And another study has shown that there’s no increased incidence of accidents for even up to double the proposed limit (10ng/ml). (see update below)
The reasons for that are likely a combination of the inaccuracy of the ng/ml metric as a valid measurement of impairment, as well as the somewhat counter-intuitive nature of driving while stoned. While driving under the influence of marijuana is certainly not a smart idea, it tends to have some of the opposite effects that alcohol does. The common generality is that a drunk driver will drive through a red light while a stoned driver will stop at a green light. Alcohol impairment tends to go alongside reckless and aggressive driving while marijuana impairment tends to go alongside overly-cautious and passive driving. Despite that, the main reason not to drive stoned is that you won’t be able to act quickly in an emergency situation. Driving requires your full attention, and if there were a way to accurately measure impairment, I’d be perfectly fine with sanctions for those who aren’t capable of operating their car safely. But there just isn’t right now.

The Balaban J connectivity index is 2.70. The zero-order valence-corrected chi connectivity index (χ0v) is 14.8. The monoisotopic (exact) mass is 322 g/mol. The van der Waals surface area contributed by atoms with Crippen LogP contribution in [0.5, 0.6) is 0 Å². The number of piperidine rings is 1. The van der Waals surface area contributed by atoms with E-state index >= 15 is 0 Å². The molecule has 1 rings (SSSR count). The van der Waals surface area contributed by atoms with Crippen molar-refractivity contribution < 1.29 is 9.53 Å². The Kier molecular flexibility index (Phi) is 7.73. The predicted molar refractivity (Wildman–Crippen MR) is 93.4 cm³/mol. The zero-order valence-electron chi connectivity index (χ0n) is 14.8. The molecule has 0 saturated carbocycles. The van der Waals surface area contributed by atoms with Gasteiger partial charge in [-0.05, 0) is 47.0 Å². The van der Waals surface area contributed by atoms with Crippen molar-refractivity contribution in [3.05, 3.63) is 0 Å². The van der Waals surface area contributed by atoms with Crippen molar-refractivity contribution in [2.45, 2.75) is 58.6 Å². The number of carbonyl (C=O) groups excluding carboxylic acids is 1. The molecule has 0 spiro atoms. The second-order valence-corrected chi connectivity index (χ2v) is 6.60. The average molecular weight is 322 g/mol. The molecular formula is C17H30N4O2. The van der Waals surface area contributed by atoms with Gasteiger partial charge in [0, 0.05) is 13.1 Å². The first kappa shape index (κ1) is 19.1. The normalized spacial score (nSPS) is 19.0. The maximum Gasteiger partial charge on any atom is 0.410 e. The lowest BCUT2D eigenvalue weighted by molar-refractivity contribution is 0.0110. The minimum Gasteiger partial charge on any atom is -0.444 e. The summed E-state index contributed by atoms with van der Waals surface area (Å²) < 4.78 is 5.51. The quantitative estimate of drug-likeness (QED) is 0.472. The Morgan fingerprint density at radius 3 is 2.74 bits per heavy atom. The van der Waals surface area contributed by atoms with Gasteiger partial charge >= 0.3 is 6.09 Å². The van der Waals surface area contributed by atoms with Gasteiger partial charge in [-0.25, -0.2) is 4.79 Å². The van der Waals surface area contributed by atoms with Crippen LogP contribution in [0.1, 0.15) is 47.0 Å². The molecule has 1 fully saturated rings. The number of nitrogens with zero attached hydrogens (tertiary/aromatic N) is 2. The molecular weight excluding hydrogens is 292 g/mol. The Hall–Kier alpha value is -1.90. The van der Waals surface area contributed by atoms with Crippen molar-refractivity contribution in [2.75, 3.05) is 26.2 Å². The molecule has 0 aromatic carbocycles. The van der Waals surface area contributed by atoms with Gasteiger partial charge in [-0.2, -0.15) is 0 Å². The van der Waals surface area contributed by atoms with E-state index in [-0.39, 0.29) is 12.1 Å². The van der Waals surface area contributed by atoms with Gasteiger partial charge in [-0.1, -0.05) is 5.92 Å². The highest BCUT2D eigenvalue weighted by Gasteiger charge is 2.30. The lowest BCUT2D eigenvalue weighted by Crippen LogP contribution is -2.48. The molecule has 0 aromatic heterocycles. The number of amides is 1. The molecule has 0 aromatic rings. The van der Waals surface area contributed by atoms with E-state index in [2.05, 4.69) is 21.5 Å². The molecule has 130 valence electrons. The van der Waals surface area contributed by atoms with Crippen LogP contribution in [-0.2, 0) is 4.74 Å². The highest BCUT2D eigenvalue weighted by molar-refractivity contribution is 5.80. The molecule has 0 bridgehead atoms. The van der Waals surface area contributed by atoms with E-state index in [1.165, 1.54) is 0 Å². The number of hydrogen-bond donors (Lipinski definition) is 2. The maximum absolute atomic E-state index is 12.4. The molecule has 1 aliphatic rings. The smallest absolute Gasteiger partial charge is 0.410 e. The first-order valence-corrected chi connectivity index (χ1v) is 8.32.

Up until now, charges for driving under the influence of marijuana are relatively rare. Without a per se limit, most defense attorneys know how to defeat them, and it’s often not worth an officer’s time to take a driver to get a blood draw that won’t hold up in court. In order to obtain a conviction, prosecutors have to prove impairment in other ways, which is difficult to do. However, if this limit is approved by the voters, that burden of proof is gone. What would happen then isn’t entirely clear, but it’s not hard to imagine that officers will be more likely to demand a blood draw for any situation in which they can conjure up probable cause (which is not very hard). In fact, one attorney I spoke with last month stated that under this new limit, if a medical marijuana patient is doing nothing wrong, but is struck by a reckless driver (who then dies), he or she could be given a blood draw and then charged with negligent homicide.